The imminent phasing out of the pounds 140m assisted places scheme - one of the first policies being put into action by the Government - is the cause of the flurry of fund-raising. From September 1998, no new pupils will be able to take advantage of the 16-year-old scheme, which finances places at independent schools for bright children from low-income families.
The change leaves those schools currently educating pupils under the scheme with a dilemma. Should they abandon the idea of subsidised places altogether, at the cost of changed character and social mix, or should they accept the challenge of finding new sources of funding to ensure financial assistance remains?
Most schools in the scheme - some with a fifth or even a third of pupils on government bursaries - will seek ways to replace at least some of their assisted places, according to Dick Davison, deputy director of the Independent Schools Information Service.
"These schools will not want to exist as gilded ghettos," says Mr Davison. "Those in the scheme are in it not because it was a source of easy subsidy but because they have a philosophical commitment to offer education to people regardless of whether or not they can afford the fees."
Deciding to replicate the assisted places scheme on a school level is, however, the easy part. Much harder is the task of amassing sufficient funds not only to cover the fees of pupils entering in 1998 but ensuring the cash is available to keep them for the rest of their school careers.
In a few cases, institutions are wealthy enough simply to draw on their own resources to replace the cash the government is taking away to bring down class sizes in state primary schools. The two Monmouth schools run by the Haberdashers' Company waited less than three weeks after election day before unveiling a scheme to provide assisted places for more than 200 new pupils from September 1998, using income from their founder's original pounds 9,000 endowment.
While individual schools with such reserves to hand for bursaries are rare, others are banding together to increase their fund-raising weight. The Girls' Public Day School Trust, the largest provider of assisted places in the country, last week announced a pounds 70m plan to preserve all 3,000 such places at its 24 member secondary schools using existing reserves and an appeal.
Outside such grand schemes, schools are working on their own to raise funds. By far the most ambitious proposal is Manchester Grammar School's planned pounds 10m capital fund - expected to stand at pounds 5m by its official launch in January - to cover the fees of every child from a deprived background who passes its exam. Cash is rolling in from those with and without MGS links and a strong response is expected from local companies invited to sponsor a child through school.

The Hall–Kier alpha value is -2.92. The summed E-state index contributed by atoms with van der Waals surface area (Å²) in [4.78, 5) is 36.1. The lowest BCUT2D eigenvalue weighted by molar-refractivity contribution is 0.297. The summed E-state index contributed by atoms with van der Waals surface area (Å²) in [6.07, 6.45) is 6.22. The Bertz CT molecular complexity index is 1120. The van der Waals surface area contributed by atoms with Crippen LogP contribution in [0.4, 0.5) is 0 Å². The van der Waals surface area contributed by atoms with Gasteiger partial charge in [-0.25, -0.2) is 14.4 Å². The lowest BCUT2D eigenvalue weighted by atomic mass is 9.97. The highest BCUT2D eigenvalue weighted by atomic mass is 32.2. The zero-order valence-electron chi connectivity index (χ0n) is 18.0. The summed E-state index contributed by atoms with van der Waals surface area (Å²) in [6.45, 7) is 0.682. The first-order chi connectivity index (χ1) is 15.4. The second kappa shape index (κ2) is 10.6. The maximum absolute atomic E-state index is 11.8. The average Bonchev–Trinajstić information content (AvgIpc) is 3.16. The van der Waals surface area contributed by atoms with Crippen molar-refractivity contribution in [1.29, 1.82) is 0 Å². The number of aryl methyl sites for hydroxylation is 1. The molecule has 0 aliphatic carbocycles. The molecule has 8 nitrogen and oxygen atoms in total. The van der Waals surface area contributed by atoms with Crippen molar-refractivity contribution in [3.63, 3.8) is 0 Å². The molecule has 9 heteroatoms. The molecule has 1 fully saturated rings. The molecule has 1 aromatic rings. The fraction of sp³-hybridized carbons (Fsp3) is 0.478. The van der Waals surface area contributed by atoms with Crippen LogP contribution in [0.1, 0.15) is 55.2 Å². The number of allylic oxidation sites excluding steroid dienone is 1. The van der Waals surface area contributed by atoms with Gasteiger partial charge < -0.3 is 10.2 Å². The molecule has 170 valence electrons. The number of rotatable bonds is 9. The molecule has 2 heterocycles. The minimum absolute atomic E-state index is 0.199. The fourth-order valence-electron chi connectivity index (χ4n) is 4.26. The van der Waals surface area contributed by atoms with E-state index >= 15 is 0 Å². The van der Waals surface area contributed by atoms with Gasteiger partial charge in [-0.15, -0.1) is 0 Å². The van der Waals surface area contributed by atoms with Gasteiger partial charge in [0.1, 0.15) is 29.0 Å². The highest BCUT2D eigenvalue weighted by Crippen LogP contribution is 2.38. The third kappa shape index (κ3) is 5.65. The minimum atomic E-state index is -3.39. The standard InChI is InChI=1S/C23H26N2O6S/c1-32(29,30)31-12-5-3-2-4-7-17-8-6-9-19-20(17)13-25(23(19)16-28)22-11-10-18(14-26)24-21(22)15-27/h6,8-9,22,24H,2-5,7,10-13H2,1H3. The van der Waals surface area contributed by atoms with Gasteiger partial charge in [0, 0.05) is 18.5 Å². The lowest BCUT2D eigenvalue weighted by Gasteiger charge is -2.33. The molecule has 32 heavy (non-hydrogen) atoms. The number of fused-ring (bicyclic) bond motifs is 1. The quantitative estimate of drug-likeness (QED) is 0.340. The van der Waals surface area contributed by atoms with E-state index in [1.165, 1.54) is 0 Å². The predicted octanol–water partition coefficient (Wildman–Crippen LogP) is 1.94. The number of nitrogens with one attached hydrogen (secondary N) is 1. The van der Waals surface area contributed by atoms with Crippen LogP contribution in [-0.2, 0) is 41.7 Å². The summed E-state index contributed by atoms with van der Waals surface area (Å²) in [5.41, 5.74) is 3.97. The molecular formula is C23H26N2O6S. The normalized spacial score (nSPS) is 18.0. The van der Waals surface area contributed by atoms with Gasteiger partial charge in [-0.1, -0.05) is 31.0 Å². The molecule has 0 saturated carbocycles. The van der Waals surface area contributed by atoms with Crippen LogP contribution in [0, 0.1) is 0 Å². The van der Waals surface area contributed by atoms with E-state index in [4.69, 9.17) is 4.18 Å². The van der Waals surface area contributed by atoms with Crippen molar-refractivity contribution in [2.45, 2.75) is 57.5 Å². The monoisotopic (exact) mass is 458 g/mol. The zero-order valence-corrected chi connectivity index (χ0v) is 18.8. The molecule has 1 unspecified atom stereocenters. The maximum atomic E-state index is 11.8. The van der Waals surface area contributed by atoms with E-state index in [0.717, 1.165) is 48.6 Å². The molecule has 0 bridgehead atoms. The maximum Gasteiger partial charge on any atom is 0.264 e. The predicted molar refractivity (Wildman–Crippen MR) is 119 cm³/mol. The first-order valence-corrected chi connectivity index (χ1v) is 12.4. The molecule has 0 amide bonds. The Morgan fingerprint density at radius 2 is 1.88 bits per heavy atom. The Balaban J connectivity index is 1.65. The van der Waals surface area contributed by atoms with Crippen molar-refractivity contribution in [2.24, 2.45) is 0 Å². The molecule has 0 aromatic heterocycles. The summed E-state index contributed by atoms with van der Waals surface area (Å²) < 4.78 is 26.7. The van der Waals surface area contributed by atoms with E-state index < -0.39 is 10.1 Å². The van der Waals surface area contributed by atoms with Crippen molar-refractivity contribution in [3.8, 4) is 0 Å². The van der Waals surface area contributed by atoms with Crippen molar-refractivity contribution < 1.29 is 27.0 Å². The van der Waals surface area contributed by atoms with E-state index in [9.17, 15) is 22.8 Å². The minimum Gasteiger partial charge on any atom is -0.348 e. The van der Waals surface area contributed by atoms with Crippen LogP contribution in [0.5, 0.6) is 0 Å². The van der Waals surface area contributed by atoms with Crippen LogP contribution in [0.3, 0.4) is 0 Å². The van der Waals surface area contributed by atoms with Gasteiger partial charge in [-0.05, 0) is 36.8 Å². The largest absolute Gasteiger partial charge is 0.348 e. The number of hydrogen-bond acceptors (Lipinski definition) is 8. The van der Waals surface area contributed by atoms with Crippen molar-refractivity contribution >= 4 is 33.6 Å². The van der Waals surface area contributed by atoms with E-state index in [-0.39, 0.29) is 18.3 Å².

The school's high master, Dr Martin Stephen, even tells of pensioners sending crumpled pounds 10 or pounds 20 notes to add to the fund. "We could not abandon bursaries," he says. "We would face a serious change in the social mix and that is anathema to us - we are not a finishing school for the sons of gentry."
For the urban independent schools without MGS's glamour and roll of wealthy old boys, sights will inevitably be set lower, though the commitment to assisted places remains. Stephen Davidson, who moved across the Pennines from MGS to head Bradford Grammar School, is consulting the Charity Commission on ways to free up trust fund money to help with fees, but regrets that the school could still end up "slightly more socially exclusive."
Godolphin and Latymer School in west London, where a quarter of girls are on assisted places, has already planned an appeal to try to double the size of its pounds 1m bursary fund.
Amid the rush for donations, some schools are exploring a different route. Inspired by strong government hints that partnerships between the independent and state sectors will be welcomed, the Royal Grammar School in Newcastle- upon-Tyne is talking to local state schools and universities to examine options for pooling resources. One possibility under discussion is an accelerated science scheme under which state pupils might benefit from the school's teaching and resources.
Such co-operation, if successful and given government backing, may yet prove more enduring than bursary schemes, which are subject to the fickle cheque-books of donors. "We have got to think more laterally," says James Miller, head of RGS. "There has been too much of an impulse towards competition between sectors. The more we can do to encourage partnership the wider use we can make of the educational assets we have"Reuse content